(James Martin-Schramm, Assistant Professor of Religion; Donna Kubesh, Associate Professor of Nursing; Lawrence Williams, Associate Professor of Africana Studies and History)

Texts and Issues:  Global Perspectives on Multiculturalism – Fall 1995

“Reversing Hadrian: Cultural Clash, Ancient and Modern”
(Wilfred F. Bunge, Professor of Religion and Classics; Respondent – James Rhodes, Professor of Political Science)

“Diversity French Style: Citizenship and Culture”
(Ruth Caldwell, Professor of French; Respondent – Norma Hervey, Head Librarian)

“Japan: Traditional Values and Open Markets”
(Uwe Rudolf, Professor of Accounting and Management)

“The United States: Model for a Multicultural/Global World?”
(Mary Hull Mohr, Professor of English; Respondent – Lawrence Williams, Associate Professor of Africana Studies and History)

Texts and Issues:  The Good Society – 1994-95

Symposium: “Citizenship in American Pluralism”
(James Rhodes, Professor of Political Science, Moderator; Janet Gillespie, Assistant Professor of Theatre/Dance, Robert Larson, Professor of Theatre/Dance, John Moeller, Professor of Political Science)

“Libraries in the Good Society”
(Rebecca T. Lenzini, President, CARL Corporation)

“The Good Society as Civic Vision: Antecedents and Prospects”
(William M. Sullivan, Professor of Philosophy, La Salle University)

Symposium:  “The Economy and the Goal of Justice in American Society”
(Edward Kaschins, Professor of Economics; Mark Lund, Professor of Economics; James Martin-Schramm, Instructor in Religion)

“The ‘Pernicious Effects’ of Religion in America: A Dissenting View of ‘The Good Society’ from the 1820s”
(Terry Sparkes, Assistant Professor of Religion)

“Democracy in Africa: A View from the United States”
(Lawrence Mbogoni, Assistant Professor of History)

Text as Paideia: A Dialog on Seminal Texts – 1993-94

Panel Discussion: “China Today”
(Peter A. Scholl, Professor of English, Moderator; Carol A. Gilbertson, Professor of English; Mark Z. Muggli, Associate Professor English; Uwe J. Rudolf, Associate Professor of Accounting & Management; Jacqueline S. Wilkie, Associate Professor of History)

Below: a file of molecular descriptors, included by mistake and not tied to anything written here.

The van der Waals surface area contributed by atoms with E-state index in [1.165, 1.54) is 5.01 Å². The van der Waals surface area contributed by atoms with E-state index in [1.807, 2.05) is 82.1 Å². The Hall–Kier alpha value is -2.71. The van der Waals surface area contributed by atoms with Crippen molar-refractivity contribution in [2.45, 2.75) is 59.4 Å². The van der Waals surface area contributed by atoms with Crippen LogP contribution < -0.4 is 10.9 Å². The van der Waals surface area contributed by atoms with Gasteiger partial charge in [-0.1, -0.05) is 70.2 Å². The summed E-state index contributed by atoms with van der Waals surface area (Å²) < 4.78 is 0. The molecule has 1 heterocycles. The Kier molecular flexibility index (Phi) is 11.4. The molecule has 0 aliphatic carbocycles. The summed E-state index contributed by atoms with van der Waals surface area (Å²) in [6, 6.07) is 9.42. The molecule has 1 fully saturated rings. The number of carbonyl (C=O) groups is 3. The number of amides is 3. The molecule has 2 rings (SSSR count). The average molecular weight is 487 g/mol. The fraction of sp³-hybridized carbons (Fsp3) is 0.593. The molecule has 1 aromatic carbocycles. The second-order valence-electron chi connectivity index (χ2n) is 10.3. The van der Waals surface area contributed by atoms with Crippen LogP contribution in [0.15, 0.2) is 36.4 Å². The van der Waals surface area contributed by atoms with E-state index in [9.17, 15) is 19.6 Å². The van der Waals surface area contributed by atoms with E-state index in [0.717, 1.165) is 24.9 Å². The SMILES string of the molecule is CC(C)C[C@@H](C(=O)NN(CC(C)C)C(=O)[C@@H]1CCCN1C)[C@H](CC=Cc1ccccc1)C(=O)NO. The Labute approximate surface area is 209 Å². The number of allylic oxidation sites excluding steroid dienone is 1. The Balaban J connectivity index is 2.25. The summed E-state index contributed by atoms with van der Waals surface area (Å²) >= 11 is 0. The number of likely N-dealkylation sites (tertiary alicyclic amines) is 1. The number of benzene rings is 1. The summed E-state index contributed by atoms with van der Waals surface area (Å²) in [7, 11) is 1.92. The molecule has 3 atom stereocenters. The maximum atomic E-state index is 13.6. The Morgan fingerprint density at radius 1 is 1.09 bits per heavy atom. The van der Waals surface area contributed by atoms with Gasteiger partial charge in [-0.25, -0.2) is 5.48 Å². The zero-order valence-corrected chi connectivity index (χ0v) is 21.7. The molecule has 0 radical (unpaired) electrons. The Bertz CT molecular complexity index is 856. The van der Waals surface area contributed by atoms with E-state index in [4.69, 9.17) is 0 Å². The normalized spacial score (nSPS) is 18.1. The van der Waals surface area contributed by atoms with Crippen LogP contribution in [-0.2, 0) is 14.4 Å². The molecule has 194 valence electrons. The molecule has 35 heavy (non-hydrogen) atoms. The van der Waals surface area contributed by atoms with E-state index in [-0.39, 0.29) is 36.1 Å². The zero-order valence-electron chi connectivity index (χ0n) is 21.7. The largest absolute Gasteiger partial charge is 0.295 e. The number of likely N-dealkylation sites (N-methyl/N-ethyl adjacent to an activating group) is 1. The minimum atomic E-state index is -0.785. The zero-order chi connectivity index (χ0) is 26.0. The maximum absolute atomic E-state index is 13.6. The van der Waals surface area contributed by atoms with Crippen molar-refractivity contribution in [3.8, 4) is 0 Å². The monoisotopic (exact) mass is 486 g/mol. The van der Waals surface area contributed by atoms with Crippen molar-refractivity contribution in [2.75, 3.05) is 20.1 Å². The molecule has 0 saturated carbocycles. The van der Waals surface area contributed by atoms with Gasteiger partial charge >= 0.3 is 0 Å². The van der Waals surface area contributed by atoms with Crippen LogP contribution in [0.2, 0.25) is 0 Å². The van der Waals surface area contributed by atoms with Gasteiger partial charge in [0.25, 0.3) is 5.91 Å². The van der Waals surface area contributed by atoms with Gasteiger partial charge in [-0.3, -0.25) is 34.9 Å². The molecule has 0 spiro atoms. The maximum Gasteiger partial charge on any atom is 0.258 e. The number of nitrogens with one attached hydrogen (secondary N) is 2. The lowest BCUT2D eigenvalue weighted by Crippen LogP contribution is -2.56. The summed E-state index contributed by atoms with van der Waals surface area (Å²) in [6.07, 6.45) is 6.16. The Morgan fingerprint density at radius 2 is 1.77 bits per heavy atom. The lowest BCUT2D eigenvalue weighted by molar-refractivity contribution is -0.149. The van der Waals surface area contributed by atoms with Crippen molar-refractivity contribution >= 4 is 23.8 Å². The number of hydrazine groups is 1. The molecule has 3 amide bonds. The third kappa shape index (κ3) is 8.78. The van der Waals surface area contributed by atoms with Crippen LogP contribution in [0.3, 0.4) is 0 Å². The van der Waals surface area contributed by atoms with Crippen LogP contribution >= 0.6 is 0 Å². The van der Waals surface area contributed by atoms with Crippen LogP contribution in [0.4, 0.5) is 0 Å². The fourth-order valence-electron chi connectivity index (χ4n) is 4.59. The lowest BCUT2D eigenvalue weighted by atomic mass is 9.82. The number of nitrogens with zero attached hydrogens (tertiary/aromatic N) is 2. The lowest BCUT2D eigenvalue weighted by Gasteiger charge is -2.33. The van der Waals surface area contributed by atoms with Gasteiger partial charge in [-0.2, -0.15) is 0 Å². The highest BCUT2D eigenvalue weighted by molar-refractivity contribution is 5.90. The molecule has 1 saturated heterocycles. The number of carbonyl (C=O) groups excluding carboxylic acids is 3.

“The World of Homer from a Woman’s Perspective”
(Peter W. Liermann, Assistant Professor of German)

“Victorian Vienna, Dreams, and Freud’s Unconscious”
(William H. Moorcroft, Professor of Psychology)

“Christian Faith and Environmental Ethics”
(Marcia Bunge, Assistant Professor of Religion)

“Personal/Private Faith in American Culture”
(Martin E. Marty, Fairfax M. Cone Distinguished Service Professor of the History of Modern Christianity at the University of Chicago)

Text as Paideia: A Dialog on Seminal Texts – 1992-93

“Down and Out in America: Antipoverty Strategies for the 90’s”
(Paul J. Gardner, Assistant Professor of Political Science)

Panel Discussion: “The Role of Character in American Politics, with Special Reference to Presidential Elections”
(Richard S. Ylvisaker, Professor of Philosophy, Moderator; Nancy K. Barry, Assistant Professor of English; Michael J. Englehardt, Assistant Professor of Political Science; C. Nicholas Gomersall, Assistant Professor of Economics; Terry Sparkes, Instructor in Religion)

“The American Vision for the Future Against a Painful Background”
(Brahmjyot “Jyoti” K. Grewal, Assistant Professor of History)

“Flight from the Holocaust to the American Renaissance in Applied Mathematics”
(George N. Trytten, Professor of Mathematics)

“A Crucifixion in Mississippi: Faulkner’s Light in August
(Peter A. Scholl, Professor of English)

Text as Paideia: A Dialog on Seminal Texts – 1991-92

“A Different Seed: The Search for Style and Power in Student Writing”
(Nancy K. Barry, Assistant Professor of English)

“The Second Law: If You Think Things are Mixed Up Now. . .”
(Dale Nimrod, Director, Computer Center)

“Herodotus, Thucydides and History”
(James C. Hippen, Professor of History)

“Tragedy and Self Suffering: Plato and Aristotle on Fear and Pity”
(Martha Craven Nussbaum, University Professor and Professor of Philosophy and Classics, Brown University)

“A Perpetual Text for One of The Two Cultures
(Dennis Barnaal, Professor of Physics)

“Peacemaking in Our Day”
(John H. Sieber, Professor of Religion)

Text as Paideia: A Dialog on Seminal Texts – 1990-91

“Scandinavians in America:  Recapturing a 350 Year Heritage”
(J. R. Christianson, Professor of History)

“Is There More to the Self than Mead’s the ‘I’”
(Glenn I. Nelson, Professor of Sociology)

“The Burning Heart: Story and Argument in Luke-Acts”
(Wilfred F. Bunge, Professor of Religion and Classics)

“The Mystery of Mozart’s Requiem
(Susan Treacy, Assistant Professor of Music)

“Civil Rights and Liberties in a Democratic Society: Two Hundred Years”